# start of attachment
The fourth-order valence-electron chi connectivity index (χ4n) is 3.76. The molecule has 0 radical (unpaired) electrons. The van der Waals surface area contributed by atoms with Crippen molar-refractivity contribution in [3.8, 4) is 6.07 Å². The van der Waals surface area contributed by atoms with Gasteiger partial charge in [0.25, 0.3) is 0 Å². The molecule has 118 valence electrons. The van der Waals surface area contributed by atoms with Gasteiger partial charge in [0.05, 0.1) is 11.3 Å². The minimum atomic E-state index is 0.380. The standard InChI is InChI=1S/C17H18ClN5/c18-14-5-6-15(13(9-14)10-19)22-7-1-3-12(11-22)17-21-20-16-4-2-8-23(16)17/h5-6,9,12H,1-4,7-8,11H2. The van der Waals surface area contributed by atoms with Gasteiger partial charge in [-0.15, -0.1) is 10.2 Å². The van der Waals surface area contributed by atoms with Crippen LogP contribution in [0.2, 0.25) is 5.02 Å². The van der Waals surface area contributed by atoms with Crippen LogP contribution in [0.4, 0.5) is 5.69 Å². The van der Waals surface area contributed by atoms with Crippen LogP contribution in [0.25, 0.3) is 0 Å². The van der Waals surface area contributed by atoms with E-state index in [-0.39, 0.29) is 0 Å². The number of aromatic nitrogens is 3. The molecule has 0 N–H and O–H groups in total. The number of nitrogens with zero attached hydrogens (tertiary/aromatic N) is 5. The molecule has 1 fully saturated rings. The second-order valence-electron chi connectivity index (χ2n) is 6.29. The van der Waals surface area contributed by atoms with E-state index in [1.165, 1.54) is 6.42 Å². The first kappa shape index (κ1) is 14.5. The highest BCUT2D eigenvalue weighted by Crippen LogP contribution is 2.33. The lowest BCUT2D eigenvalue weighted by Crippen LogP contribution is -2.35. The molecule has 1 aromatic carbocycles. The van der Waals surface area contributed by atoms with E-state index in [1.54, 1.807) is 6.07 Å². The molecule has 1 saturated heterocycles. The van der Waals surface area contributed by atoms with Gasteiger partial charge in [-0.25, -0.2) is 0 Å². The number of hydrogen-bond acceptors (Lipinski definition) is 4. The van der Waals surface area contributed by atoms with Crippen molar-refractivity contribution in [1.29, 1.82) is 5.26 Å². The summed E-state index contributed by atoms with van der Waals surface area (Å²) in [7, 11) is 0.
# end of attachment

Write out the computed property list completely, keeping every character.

The fourth-order valence-electron chi connectivity index (χ4n) is 3.76. The molecule has 0 radical (unpaired) electrons. The van der Waals surface area contributed by atoms with Crippen molar-refractivity contribution in [3.8, 4) is 6.07 Å². The van der Waals surface area contributed by atoms with Gasteiger partial charge in [0.25, 0.3) is 0 Å². The molecule has 118 valence electrons. The van der Waals surface area contributed by atoms with Gasteiger partial charge in [0.05, 0.1) is 11.3 Å². The minimum atomic E-state index is 0.380. The standard InChI is InChI=1S/C17H18ClN5/c18-14-5-6-15(13(9-14)10-19)22-7-1-3-12(11-22)17-21-20-16-4-2-8-23(16)17/h5-6,9,12H,1-4,7-8,11H2. The van der Waals surface area contributed by atoms with Gasteiger partial charge in [-0.15, -0.1) is 10.2 Å². The van der Waals surface area contributed by atoms with Crippen LogP contribution in [0.2, 0.25) is 5.02 Å². The van der Waals surface area contributed by atoms with Crippen LogP contribution in [0.4, 0.5) is 5.69 Å². The van der Waals surface area contributed by atoms with Crippen LogP contribution in [0.25, 0.3) is 0 Å². The van der Waals surface area contributed by atoms with E-state index in [-0.39, 0.29) is 0 Å². The number of aromatic nitrogens is 3. The molecule has 0 N–H and O–H groups in total. The number of nitrogens with zero attached hydrogens (tertiary/aromatic N) is 5. The molecule has 1 fully saturated rings. The second-order valence-electron chi connectivity index (χ2n) is 6.29. The van der Waals surface area contributed by atoms with E-state index in [1.165, 1.54) is 6.42 Å². The first kappa shape index (κ1) is 14.5. The highest BCUT2D eigenvalue weighted by Crippen LogP contribution is 2.33. The lowest BCUT2D eigenvalue weighted by Crippen LogP contribution is -2.35. The molecule has 1 aromatic carbocycles. The van der Waals surface area contributed by atoms with E-state index in [1.54, 1.807) is 6.07 Å². The molecule has 1 saturated heterocycles. The van der Waals surface area contributed by atoms with Gasteiger partial charge in [-0.25, -0.2) is 0 Å². The number of hydrogen-bond acceptors (Lipinski definition) is 4. The van der Waals surface area contributed by atoms with Crippen molar-refractivity contribution in [1.29, 1.82) is 5.26 Å². The summed E-state index contributed by atoms with van der Waals surface area (Å²) in [7, 11) is 0.